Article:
Los Angeles Chargers
The 48-year-old Lynn has coached NFL running backs since 2003; he also played the position for more than a half-dozen years in the ’90s. The assumption is he’ll want to pound the rock. And maybe he will. But Lynn’s football mind spans wider than the running game (he would not have become an intriguing head-coaching candidate if it didn’t). He realizes that when you have Philip Rivers under center and Ken Whisenhunt calling plays, it’s in your best interest to throw. Besides, even if you call a bunch of runs, a veteran field general like Rivers will audible into passes if the defensive look allows.
This doesn’t mean the Chargers will draft a receiver. With Keenan Allen back healthy, they’re much deeper here than people realize. Travis Benjamin gives them speed, Dontrelle Inman is a tremendous route runner and Tyrell Williams, though raw, can be a big downfield weapon. Plus, tight ends Antonio Gates and Hunter Henry give the pass designs texture and dimension. But the Chargers have learned the hard way that your pass designs are only as effective as your pass protection. The interior of this offensive line needs shored up. Whoever starts at guard/center must be big and mobile, which likely means he’ll have to be an early round pick. Because when Lynn does keep it on the ground, he’ll feature pull-blocking concepts and road-grading double-teams. That’s what he ran in Buffalo and that’s what best fits third-year tailback Melvin Gordon.
Meet the NFL’s most mysterious new head coach. Joseph only spent one year as a defensive coordinator (2016 in Miami). Before that, he had been a secondary coach for the Niners, Texans and Bengals. In Miami, Joseph ran many of the straight zone concepts that he learned in Cincinnati. His approach was more about putting players in position to execute with speed, rather than trying to out-scheme opponents. But here’s the tricky part: Joseph is inheriting an ultra-talented Broncos D that spent the last two years beating teams through pressure designs. Most pressure concepts require man coverage on the back end. (The pressure forces the QB to throw quickly, so you want your corners up on the receivers early in the routes.) With three elite cover corners—Aqib Talib, Chris Harris and Bradley Roby—there was no pressure tactic the Broncos couldn’t employ. This approach earned them a Lombardi Trophy in 2015. Will Joseph have those corners now sit back in straight 4-3 zone looks? Let’s hope not. He’d be wise to follow in the footsteps of his predecessor, Wade Phillips, and keep changing his front looks while playing man coverage behind it. Whether he’ll actually do that remains to be seen. And we might not have any hints until training camp, because the Broncos are likely to spend their early round draft picks on offense.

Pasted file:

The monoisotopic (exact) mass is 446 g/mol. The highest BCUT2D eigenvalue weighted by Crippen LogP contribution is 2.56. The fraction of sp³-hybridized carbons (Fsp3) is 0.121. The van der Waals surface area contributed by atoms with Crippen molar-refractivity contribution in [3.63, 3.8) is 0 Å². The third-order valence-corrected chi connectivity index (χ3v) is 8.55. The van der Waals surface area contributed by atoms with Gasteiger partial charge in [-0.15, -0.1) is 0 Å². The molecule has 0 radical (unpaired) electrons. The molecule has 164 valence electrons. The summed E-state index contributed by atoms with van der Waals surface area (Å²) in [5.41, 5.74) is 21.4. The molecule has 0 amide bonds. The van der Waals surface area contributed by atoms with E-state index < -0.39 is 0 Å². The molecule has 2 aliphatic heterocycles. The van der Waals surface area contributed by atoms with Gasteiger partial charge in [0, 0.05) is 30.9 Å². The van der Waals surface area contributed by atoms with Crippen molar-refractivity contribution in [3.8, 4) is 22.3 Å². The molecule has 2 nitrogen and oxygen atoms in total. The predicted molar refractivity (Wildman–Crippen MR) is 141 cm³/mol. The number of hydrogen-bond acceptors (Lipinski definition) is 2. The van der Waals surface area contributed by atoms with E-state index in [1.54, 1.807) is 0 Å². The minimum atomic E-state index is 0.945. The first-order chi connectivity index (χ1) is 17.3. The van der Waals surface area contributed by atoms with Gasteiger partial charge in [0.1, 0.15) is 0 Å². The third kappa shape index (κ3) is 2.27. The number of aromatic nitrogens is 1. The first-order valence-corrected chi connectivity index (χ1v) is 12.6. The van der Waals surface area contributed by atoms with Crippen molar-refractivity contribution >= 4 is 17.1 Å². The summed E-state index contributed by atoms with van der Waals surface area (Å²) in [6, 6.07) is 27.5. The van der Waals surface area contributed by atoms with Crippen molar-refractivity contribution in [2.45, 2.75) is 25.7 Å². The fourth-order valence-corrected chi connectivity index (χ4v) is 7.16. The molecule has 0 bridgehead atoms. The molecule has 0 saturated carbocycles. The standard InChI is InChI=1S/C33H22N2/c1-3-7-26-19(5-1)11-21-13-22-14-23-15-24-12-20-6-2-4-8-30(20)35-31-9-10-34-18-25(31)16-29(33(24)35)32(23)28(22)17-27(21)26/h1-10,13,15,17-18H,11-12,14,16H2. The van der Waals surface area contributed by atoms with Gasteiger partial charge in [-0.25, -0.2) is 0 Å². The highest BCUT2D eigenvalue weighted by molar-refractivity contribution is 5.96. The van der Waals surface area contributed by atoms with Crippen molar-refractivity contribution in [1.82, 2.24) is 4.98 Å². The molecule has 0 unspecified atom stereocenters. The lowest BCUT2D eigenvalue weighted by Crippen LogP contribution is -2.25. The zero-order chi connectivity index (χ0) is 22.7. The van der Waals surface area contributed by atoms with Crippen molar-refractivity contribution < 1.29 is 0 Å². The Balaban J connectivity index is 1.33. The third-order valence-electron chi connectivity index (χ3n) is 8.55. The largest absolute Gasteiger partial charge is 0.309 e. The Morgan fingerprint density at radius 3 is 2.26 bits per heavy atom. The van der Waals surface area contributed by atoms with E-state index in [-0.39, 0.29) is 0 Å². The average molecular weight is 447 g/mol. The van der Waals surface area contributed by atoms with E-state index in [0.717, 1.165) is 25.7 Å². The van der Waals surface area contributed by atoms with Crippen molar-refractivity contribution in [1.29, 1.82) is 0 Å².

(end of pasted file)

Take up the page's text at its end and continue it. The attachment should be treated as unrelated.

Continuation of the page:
As the head coach in Buffalo for two seasons, Marrone’s Bills often employed defined reads for the quarterback. But that may have been by necessity given that his QBs were EJ Manuel, Thaddeus Lewis and Kyle Orton. Marrone inherits another struggling quarterback in Blake Bortles, but Bortles has shown a much higher ceiling than Manuel or Lewis ever did. In theory, you can run a full-fledged NFL offense with Bortles. The question is: What style of offense? Marrone is an offensive line expert. He’s also working with Tom Coughlin and has a very talented defense. They’ll likely want to control games on the ground. Getting a power back will help, but another dimension would be to use multi-tight end packages. (They help keep defenses in simpler looks.) After trading Julius Thomas, the Jaguars signed ex-Raider Mychal Rivera. (He’s not the receiver that Thomas is, but he’s not as big a blocking liability, either.) Their other tight end is 11-year veteran Marcedes Lewis. It wouldn’t hurt to become more athletic and versatile at this position.
• Question? Comment? Story idea? Let us know at firstname.lastname@example.org